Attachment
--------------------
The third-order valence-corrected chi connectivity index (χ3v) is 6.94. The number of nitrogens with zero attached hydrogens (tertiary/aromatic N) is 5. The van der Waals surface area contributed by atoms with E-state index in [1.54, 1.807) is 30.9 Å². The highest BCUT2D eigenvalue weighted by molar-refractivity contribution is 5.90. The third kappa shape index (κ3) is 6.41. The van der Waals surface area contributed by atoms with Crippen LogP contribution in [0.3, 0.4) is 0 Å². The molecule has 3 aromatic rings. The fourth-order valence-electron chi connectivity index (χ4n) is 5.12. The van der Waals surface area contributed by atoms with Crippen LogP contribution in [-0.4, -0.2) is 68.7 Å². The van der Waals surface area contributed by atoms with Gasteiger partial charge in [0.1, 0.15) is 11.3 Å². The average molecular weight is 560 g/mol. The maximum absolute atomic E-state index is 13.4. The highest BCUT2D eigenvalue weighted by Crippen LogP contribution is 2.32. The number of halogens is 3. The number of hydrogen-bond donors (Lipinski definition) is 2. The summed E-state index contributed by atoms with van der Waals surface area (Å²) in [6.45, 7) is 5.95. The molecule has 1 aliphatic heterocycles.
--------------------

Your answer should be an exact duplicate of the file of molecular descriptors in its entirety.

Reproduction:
The third-order valence-corrected chi connectivity index (χ3v) is 6.94. The number of nitrogens with zero attached hydrogens (tertiary/aromatic N) is 5. The van der Waals surface area contributed by atoms with E-state index in [1.54, 1.807) is 30.9 Å². The highest BCUT2D eigenvalue weighted by molar-refractivity contribution is 5.90. The third kappa shape index (κ3) is 6.41. The van der Waals surface area contributed by atoms with Crippen LogP contribution in [0.3, 0.4) is 0 Å². The molecule has 3 aromatic rings. The fourth-order valence-electron chi connectivity index (χ4n) is 5.12. The van der Waals surface area contributed by atoms with Crippen LogP contribution in [-0.4, -0.2) is 68.7 Å². The van der Waals surface area contributed by atoms with Gasteiger partial charge in [0.1, 0.15) is 11.3 Å². The average molecular weight is 560 g/mol. The maximum absolute atomic E-state index is 13.4. The highest BCUT2D eigenvalue weighted by Crippen LogP contribution is 2.32. The number of halogens is 3. The number of hydrogen-bond donors (Lipinski definition) is 2. The summed E-state index contributed by atoms with van der Waals surface area (Å²) in [6.45, 7) is 5.95. The molecule has 1 aliphatic heterocycles.